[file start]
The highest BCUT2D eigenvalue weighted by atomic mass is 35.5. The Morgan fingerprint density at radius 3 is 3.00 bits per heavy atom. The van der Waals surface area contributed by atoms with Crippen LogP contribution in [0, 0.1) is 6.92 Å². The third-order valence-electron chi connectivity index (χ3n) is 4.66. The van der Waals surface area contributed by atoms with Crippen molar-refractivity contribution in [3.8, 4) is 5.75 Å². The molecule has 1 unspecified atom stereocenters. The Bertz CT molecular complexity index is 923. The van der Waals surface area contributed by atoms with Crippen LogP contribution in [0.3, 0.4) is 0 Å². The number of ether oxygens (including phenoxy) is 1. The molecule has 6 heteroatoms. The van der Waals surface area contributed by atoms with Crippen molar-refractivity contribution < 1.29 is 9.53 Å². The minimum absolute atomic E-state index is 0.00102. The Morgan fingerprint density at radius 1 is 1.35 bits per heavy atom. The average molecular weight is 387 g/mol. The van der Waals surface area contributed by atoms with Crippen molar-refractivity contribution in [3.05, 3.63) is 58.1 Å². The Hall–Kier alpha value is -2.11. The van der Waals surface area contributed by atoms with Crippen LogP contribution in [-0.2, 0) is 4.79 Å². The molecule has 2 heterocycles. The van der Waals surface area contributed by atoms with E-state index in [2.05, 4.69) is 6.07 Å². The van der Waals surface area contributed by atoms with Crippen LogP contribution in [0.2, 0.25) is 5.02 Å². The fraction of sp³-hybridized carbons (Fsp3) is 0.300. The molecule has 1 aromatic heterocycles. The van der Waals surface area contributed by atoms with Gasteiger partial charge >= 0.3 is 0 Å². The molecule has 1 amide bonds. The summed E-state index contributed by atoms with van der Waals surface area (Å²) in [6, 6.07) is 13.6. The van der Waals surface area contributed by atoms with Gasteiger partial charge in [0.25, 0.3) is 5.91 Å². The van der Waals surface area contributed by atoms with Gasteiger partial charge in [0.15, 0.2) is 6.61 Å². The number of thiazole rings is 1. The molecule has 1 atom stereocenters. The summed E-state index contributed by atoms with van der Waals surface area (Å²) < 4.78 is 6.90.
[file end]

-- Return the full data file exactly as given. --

The highest BCUT2D eigenvalue weighted by atomic mass is 35.5. The Morgan fingerprint density at radius 3 is 3.00 bits per heavy atom. The van der Waals surface area contributed by atoms with Crippen LogP contribution in [0, 0.1) is 6.92 Å². The third-order valence-electron chi connectivity index (χ3n) is 4.66. The van der Waals surface area contributed by atoms with Crippen molar-refractivity contribution in [3.8, 4) is 5.75 Å². The molecule has 1 unspecified atom stereocenters. The Bertz CT molecular complexity index is 923. The van der Waals surface area contributed by atoms with Crippen LogP contribution in [0.3, 0.4) is 0 Å². The number of ether oxygens (including phenoxy) is 1. The molecule has 6 heteroatoms. The van der Waals surface area contributed by atoms with Crippen molar-refractivity contribution < 1.29 is 9.53 Å². The minimum absolute atomic E-state index is 0.00102. The Morgan fingerprint density at radius 1 is 1.35 bits per heavy atom. The average molecular weight is 387 g/mol. The van der Waals surface area contributed by atoms with Crippen molar-refractivity contribution in [3.05, 3.63) is 58.1 Å². The Hall–Kier alpha value is -2.11. The van der Waals surface area contributed by atoms with Crippen LogP contribution in [-0.2, 0) is 4.79 Å². The molecule has 2 heterocycles. The van der Waals surface area contributed by atoms with E-state index in [2.05, 4.69) is 6.07 Å². The van der Waals surface area contributed by atoms with Crippen LogP contribution in [0.2, 0.25) is 5.02 Å². The fraction of sp³-hybridized carbons (Fsp3) is 0.300. The molecule has 1 aromatic heterocycles. The van der Waals surface area contributed by atoms with Gasteiger partial charge >= 0.3 is 0 Å². The molecule has 1 amide bonds. The summed E-state index contributed by atoms with van der Waals surface area (Å²) in [6, 6.07) is 13.6. The van der Waals surface area contributed by atoms with Gasteiger partial charge in [0.25, 0.3) is 5.91 Å². The van der Waals surface area contributed by atoms with Gasteiger partial charge in [0.15, 0.2) is 6.61 Å². The number of thiazole rings is 1. The molecule has 1 atom stereocenters. The summed E-state index contributed by atoms with van der Waals surface area (Å²) < 4.78 is 6.90.